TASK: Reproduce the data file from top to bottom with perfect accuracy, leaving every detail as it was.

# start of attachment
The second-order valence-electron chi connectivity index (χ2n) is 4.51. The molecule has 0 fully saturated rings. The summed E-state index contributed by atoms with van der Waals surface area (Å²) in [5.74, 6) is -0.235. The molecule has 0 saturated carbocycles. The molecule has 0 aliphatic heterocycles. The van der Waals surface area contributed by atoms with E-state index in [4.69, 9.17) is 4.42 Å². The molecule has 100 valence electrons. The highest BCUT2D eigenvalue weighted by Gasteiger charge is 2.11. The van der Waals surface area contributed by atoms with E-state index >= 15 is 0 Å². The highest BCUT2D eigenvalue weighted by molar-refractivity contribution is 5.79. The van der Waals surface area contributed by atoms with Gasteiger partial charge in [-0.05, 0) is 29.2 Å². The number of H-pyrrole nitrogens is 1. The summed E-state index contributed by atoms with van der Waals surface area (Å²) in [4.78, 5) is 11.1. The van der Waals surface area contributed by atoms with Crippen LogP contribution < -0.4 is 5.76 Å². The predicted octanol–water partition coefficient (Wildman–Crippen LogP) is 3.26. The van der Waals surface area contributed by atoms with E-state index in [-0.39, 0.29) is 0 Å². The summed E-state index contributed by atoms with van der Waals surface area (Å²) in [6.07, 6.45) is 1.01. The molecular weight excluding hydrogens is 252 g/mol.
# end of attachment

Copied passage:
The second-order valence-electron chi connectivity index (χ2n) is 4.51. The molecule has 0 fully saturated rings. The summed E-state index contributed by atoms with van der Waals surface area (Å²) in [5.74, 6) is -0.235. The molecule has 0 saturated carbocycles. The molecule has 0 aliphatic heterocycles. The van der Waals surface area contributed by atoms with E-state index in [4.69, 9.17) is 4.42 Å². The molecule has 100 valence electrons. The highest BCUT2D eigenvalue weighted by Gasteiger charge is 2.11. The van der Waals surface area contributed by atoms with E-state index >= 15 is 0 Å². The highest BCUT2D eigenvalue weighted by molar-refractivity contribution is 5.79. The van der Waals surface area contributed by atoms with Gasteiger partial charge in [-0.05, 0) is 29.2 Å². The number of H-pyrrole nitrogens is 1. The summed E-state index contributed by atoms with van der Waals surface area (Å²) in [4.78, 5) is 11.1. The van der Waals surface area contributed by atoms with Crippen LogP contribution < -0.4 is 5.76 Å². The predicted octanol–water partition coefficient (Wildman–Crippen LogP) is 3.26. The van der Waals surface area contributed by atoms with E-state index in [-0.39, 0.29) is 0 Å². The summed E-state index contributed by atoms with van der Waals surface area (Å²) in [6.07, 6.45) is 1.01. The molecular weight excluding hydrogens is 252 g/mol.